• To make application more ADA compliant (which means the website should be entirely accessible using just keyboard) I prevent focus go outside the modal once the modal is opened. In this case, the focus trap turns on when the form or modal with invoice deletion/status change is opened. In order to create an accessible modal I followed this great tutorial that follow the WAI-ARIA Practices.
    • To animate the pages transitions and modals I used Framer Motion API. Framer Motion is an open source, production-ready library that's designed for creating creative animations. In order to support users who have enabled their deviceโ€™s Reduced Motion setting and make accessible animations I used useReducedMotion hook. Based on whether useReducedMotion returns true or not we're passing different values to animate. That replace position transitions with opacity. Read More(1). Read More(2)
    • Handle 404 routes in React Router and provide a fallback component for displaying an imfamous 404 Page Not Found error to the user. Try to enter a page that doesn't exist - like 'invoice-tediko.netlify.app/gotcha'

    You can find more about the things I used in the project in the README on github. I just wanted to point out most important things here.

    Questions:

    1. As I am changing the theme and many colors are changing, I wasn't sure how to make the color system. I end up with object for dark/light theme with colors of each element and a few colors that are common. How would you approach that?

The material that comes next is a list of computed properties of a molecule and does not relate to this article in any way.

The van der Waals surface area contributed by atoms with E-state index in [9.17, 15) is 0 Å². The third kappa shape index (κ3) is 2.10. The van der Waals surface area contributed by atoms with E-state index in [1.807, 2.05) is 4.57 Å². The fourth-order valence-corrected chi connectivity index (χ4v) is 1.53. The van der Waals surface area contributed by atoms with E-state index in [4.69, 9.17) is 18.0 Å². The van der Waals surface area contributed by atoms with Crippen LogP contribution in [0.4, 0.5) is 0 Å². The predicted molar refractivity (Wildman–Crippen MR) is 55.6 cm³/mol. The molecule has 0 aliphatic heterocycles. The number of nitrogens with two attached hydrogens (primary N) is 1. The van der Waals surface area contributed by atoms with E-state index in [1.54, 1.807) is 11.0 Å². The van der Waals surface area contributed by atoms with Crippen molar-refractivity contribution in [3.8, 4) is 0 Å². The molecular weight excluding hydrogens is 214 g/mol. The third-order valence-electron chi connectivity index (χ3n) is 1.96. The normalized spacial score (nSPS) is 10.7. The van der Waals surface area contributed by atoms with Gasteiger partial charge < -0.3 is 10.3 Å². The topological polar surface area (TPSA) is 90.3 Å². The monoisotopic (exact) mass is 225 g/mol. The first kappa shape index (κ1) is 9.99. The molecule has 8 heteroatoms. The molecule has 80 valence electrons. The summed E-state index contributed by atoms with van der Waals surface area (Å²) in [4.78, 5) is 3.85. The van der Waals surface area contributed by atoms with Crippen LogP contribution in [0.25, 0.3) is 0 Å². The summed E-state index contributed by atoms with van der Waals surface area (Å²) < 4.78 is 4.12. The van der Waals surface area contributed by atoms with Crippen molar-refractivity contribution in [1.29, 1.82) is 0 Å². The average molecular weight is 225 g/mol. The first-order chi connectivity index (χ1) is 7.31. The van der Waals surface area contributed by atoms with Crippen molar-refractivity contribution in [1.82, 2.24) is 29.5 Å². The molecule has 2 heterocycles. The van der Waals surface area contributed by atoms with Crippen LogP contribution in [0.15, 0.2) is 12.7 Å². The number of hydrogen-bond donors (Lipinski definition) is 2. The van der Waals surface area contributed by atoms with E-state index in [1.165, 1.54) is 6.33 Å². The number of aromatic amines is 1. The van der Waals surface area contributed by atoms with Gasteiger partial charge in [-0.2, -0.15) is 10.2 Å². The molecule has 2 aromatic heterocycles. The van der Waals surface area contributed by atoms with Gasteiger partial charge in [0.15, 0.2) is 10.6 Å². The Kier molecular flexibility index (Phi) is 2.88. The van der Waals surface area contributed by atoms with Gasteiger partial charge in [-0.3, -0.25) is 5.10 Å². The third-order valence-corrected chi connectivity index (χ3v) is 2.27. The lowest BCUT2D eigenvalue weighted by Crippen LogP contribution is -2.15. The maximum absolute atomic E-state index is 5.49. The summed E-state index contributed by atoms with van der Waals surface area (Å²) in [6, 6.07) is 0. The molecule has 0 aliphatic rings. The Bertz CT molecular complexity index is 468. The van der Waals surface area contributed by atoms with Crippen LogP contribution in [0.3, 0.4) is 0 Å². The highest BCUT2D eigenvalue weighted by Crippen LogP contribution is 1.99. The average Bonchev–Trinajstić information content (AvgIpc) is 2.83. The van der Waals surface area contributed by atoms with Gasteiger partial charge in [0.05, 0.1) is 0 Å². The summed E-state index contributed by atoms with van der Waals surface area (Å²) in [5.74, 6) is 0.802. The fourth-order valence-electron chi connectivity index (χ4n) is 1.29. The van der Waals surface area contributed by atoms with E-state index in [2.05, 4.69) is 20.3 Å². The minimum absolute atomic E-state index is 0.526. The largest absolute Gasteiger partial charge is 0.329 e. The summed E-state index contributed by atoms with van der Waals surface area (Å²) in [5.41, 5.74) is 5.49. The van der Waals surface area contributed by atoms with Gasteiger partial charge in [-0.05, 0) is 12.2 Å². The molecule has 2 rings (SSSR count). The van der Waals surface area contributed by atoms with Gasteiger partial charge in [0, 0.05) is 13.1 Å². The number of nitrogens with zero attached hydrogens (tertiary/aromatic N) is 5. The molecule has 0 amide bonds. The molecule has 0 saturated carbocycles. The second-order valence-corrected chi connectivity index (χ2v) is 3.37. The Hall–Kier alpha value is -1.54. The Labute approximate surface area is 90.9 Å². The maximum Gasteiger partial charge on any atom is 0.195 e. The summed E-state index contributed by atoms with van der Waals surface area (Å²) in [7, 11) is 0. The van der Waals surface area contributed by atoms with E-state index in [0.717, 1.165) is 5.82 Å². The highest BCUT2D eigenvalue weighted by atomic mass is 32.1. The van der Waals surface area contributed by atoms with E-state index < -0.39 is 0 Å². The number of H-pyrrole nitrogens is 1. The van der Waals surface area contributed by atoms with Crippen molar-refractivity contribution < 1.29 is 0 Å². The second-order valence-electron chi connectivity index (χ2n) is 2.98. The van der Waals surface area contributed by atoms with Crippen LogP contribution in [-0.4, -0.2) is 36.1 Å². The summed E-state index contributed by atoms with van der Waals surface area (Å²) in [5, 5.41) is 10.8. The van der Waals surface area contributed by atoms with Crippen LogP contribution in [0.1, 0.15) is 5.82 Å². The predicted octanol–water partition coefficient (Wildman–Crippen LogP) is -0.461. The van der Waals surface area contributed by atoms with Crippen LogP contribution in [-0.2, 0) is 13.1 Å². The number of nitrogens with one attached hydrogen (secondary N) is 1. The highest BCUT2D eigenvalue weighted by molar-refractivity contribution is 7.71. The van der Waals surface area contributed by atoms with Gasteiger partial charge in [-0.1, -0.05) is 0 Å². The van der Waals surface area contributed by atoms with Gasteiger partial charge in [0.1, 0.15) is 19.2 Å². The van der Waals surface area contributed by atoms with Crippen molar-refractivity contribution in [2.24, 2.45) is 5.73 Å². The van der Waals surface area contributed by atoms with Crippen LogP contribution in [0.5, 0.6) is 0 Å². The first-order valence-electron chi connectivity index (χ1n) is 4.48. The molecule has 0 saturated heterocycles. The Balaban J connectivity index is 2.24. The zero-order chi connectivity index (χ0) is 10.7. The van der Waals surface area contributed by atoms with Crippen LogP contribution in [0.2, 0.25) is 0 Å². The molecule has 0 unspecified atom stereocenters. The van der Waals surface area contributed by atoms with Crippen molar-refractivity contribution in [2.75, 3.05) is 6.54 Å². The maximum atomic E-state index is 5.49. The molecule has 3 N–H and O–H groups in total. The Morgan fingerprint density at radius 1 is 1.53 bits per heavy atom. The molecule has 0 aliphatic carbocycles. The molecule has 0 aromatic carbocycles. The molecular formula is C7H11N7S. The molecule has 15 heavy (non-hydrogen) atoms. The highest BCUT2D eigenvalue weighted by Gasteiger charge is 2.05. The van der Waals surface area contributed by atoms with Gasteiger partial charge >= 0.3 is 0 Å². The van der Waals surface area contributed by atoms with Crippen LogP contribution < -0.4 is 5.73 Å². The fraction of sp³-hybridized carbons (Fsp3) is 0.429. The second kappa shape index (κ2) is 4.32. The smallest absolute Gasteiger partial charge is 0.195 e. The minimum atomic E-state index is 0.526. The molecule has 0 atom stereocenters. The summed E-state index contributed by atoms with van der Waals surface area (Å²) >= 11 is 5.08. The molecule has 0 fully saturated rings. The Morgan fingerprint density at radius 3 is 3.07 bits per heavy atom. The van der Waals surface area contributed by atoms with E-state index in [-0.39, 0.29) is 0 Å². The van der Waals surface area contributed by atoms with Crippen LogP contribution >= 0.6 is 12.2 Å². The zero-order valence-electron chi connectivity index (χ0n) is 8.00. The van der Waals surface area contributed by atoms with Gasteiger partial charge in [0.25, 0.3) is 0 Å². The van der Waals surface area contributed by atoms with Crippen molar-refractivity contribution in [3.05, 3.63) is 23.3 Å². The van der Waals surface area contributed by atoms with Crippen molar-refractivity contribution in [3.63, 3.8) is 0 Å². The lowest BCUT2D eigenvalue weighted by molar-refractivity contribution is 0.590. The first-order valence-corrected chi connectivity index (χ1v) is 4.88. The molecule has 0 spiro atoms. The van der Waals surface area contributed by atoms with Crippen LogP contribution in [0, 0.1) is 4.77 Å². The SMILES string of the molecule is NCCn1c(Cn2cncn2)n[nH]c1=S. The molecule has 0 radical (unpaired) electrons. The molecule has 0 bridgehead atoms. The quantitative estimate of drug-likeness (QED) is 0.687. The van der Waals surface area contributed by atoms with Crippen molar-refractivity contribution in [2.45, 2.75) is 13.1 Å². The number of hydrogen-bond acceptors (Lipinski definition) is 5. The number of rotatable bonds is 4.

2. I didn't want to create a special component for my headings since they have no logic. I created helper utility called typographyStyles where I put all styles that I use across application. Not sure about that tho.
    3. I am curious what method you use to name your components. I personally stick to option #2 because it has the most pros for me and a little longer import doesn't bother me.

    Bugs:

    1. Clicking twice quickly on header logo (navigate to home page, which render Invoices component) causes component not to render. I am convinced that this is related to Framer Motion and AnimatePresence that allows components to animate out when they're removed from the React tree. I think build in isPresent state when clicking twice quickly didn't change the state. I overcame this problem with simple event.preventDefault() with a setTimeout function but..

    Additional feedback or a criticism will be appreciated Thanks! ๐Ÿ˜!